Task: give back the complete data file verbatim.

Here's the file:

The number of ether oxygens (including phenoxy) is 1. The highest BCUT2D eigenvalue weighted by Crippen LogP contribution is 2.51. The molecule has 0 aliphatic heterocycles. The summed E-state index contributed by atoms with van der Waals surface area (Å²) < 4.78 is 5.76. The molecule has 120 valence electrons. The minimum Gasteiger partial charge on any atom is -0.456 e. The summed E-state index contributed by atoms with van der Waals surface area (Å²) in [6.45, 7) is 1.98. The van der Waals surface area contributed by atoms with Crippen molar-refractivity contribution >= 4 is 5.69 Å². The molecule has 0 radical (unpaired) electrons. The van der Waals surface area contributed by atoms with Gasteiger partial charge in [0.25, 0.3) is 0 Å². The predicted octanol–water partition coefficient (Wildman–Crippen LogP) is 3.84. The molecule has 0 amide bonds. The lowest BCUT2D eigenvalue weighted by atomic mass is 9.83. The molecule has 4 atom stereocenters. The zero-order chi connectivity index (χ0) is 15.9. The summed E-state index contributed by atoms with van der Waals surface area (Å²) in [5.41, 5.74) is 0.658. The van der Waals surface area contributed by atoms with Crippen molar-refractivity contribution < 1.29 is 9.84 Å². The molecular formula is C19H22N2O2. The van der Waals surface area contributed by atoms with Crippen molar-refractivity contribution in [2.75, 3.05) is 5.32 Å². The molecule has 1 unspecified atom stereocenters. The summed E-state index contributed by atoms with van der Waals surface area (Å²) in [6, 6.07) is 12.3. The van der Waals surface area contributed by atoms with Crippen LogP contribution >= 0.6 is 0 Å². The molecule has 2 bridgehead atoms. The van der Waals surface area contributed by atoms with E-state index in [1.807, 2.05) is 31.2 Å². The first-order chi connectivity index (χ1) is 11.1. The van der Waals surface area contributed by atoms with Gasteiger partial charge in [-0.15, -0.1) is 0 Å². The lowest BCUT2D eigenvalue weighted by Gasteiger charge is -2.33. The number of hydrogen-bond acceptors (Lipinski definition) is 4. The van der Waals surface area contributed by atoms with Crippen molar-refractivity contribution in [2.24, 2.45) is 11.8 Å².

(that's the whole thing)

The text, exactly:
The number of ether oxygens (including phenoxy) is 1. The highest BCUT2D eigenvalue weighted by Crippen LogP contribution is 2.51. The molecule has 0 aliphatic heterocycles. The summed E-state index contributed by atoms with van der Waals surface area (Å²) < 4.78 is 5.76. The molecule has 120 valence electrons. The minimum Gasteiger partial charge on any atom is -0.456 e. The summed E-state index contributed by atoms with van der Waals surface area (Å²) in [6.45, 7) is 1.98. The van der Waals surface area contributed by atoms with Crippen molar-refractivity contribution >= 4 is 5.69 Å². The molecule has 0 radical (unpaired) electrons. The van der Waals surface area contributed by atoms with Gasteiger partial charge in [0.25, 0.3) is 0 Å². The predicted octanol–water partition coefficient (Wildman–Crippen LogP) is 3.84. The molecule has 0 amide bonds. The lowest BCUT2D eigenvalue weighted by atomic mass is 9.83. The molecule has 4 atom stereocenters. The zero-order chi connectivity index (χ0) is 15.9. The summed E-state index contributed by atoms with van der Waals surface area (Å²) in [5.41, 5.74) is 0.658. The van der Waals surface area contributed by atoms with Crippen molar-refractivity contribution < 1.29 is 9.84 Å². The molecular formula is C19H22N2O2. The van der Waals surface area contributed by atoms with Crippen molar-refractivity contribution in [2.75, 3.05) is 5.32 Å². The molecule has 1 unspecified atom stereocenters. The summed E-state index contributed by atoms with van der Waals surface area (Å²) in [6, 6.07) is 12.3. The van der Waals surface area contributed by atoms with Crippen LogP contribution >= 0.6 is 0 Å². The molecule has 2 bridgehead atoms. The van der Waals surface area contributed by atoms with E-state index in [1.807, 2.05) is 31.2 Å². The first-order chi connectivity index (χ1) is 11.1. The van der Waals surface area contributed by atoms with Gasteiger partial charge in [-0.15, -0.1) is 0 Å². The lowest BCUT2D eigenvalue weighted by Gasteiger charge is -2.33. The number of hydrogen-bond acceptors (Lipinski definition) is 4. The van der Waals surface area contributed by atoms with Crippen molar-refractivity contribution in [2.24, 2.45) is 11.8 Å².